The Circle of Life

Lynne McTaggart

I was struck by a tiny item in the newspaper the other day that seems to speak to these hard economic and political times and also this special Thanksgiving weekend. It concerned Dr. Richard Tunney, a psychologist at the University of Nottingham, in Great Britain, who’d carried out a study for the UK’s National Lottery examining levels of happiness and overall satisfaction with life among those who’d won the lottery, compared with a sampling of non-winners across the nation. 


Approximately 1800 people participated in the survey, which examined how satisfied they were with their lives and achievements and also the kinds of relationships they had with friends, including when they met, how often they speak, which activities they participate in together and the number of new friends they made in the last two years. 


Tunney discovered that achievements and even money mattered a good deal less than friendship. Those with five friends or fewer had a 60 per cent chance of being unhappy, irrespective of their economic status or of whether they had won the lottery.  Those with five close friends had a 50 per cent chance of being happy, but by far the happiest were those with at least 10 friends, who had about a 55 per cent of being happy and satisfied with their lot in life.


Furthermore, those people who counted themselves as ‘extremely satisfied’ with their lives had twice as many friends as those who were ‘extremely dissatisfied’ with their lives.


The critical mass of friends required to ensure happiness appeared to be 10; adding on more friends didn’t significantly increase the participants’ levels of happiness. 


Furthermore, those who were happiest of all were part of a small close-knit social circle that had existed for a long time.


Dying of a broken heart

 Dr Dean Ornish, assistant clinical professor of medicine at the School for Medicine, University of California at San Francisco, has collected copious research on the various causes of heart disease. He has discovered that while smoking, obesity, a sedentary lifestyle and high-fat diet are important risk factors, they only account for half of all heart disease. No one risk factor appears more important than isolation —from other people, from our own feelings and from a higher source.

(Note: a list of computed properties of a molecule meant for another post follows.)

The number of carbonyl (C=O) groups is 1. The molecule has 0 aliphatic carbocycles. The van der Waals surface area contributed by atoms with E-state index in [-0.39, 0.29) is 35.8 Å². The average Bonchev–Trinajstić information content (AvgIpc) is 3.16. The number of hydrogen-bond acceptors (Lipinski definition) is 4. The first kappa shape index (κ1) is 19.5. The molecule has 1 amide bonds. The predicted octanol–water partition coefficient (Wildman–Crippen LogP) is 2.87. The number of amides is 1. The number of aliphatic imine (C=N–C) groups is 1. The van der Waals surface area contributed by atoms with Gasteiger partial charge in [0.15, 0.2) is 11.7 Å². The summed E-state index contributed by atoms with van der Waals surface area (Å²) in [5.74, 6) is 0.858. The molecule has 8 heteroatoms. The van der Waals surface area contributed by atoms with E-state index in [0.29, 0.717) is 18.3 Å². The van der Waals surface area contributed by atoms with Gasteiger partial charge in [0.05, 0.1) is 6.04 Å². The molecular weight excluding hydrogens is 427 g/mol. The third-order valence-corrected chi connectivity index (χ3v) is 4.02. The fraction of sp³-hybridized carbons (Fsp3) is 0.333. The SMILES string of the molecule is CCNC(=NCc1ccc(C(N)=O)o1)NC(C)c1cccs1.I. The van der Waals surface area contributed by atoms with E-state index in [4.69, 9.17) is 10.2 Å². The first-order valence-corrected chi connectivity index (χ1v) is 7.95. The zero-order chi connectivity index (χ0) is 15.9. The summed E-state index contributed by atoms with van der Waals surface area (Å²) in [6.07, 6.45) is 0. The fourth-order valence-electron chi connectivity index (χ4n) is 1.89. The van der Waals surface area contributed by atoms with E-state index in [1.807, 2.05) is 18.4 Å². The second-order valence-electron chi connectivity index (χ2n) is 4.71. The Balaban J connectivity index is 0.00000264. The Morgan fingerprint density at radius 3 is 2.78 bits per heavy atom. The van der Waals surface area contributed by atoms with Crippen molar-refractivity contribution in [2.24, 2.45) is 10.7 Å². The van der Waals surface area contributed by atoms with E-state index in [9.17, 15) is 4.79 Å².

In studies in San Francisco and in Eastern Finland among the nearly 20,000 people observed for up to nine years, those who were lonely and isolated socially were two to three times more likely to die from heart disease and other causes than those who felt connected to others. The results occurred independently of risk factors such as high cholesterol levels or high blood pressure, smoking and family history.


Every so-called lifestyle risk factor had less to do with someone having a heart attack than loneliness. How much you smoke or what you eat doesn’t seem to have as much bearing on your health as a lack of connection.


Tribe of ten

For a number of years, I have supported the creation of micro communities of eight or more on my Intention Experiment website, who correspond solely through the website but nevertheless develop close and supportive relationships. After regularly communicating and forming strong, cohesive bonds, these small groups have demonstrated effects that are nothing short of miraculous.


This bonding can occur in a single weekend. During our Living with Intention weekend workshops, we divide the audience of attendees into small groups of 10 or more teach them techniques of group intention and have them practice healing intention on members of their group with health challenges. On the final day of the workshop, we ask both healers and healees to share any physical or psychological changes, for better or worse, that they’ve experienced over the weekend.


We are often witness to stories of seemingly extraordinary healings. To cite one example, Marsha, I’ll call her, had developed an opacity in one cornea, largely blocking the vision of one eye.  The following day, after her group’s healing intention, she claimed that her sight in that eye had been 80 per cent restored.


On this Thanksgiving weekend, may I suggest that you gather around and connect with your own tribe of 10 closest and dearest. By doing so, you will remind yourself in these hard times of what you have to be most thankful for.


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Lynne McTaggart

Lynne McTaggart is an award-winning journalist and the author of seven books, including the worldwide international bestsellers The Power of Eight, The Field, The Intention Experiment and The Bond, all considered seminal books of the New Science and now translated into some 30 languages.

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27 comments on “The Circle of Life”

  1. Oh how true this seems to be. I tend to be a lonely person, and am very thankful for my lovely wife, who always seems to be the hub for several circles of friends. I am definitely a healthier person for being the beneficiary of these circles of friends.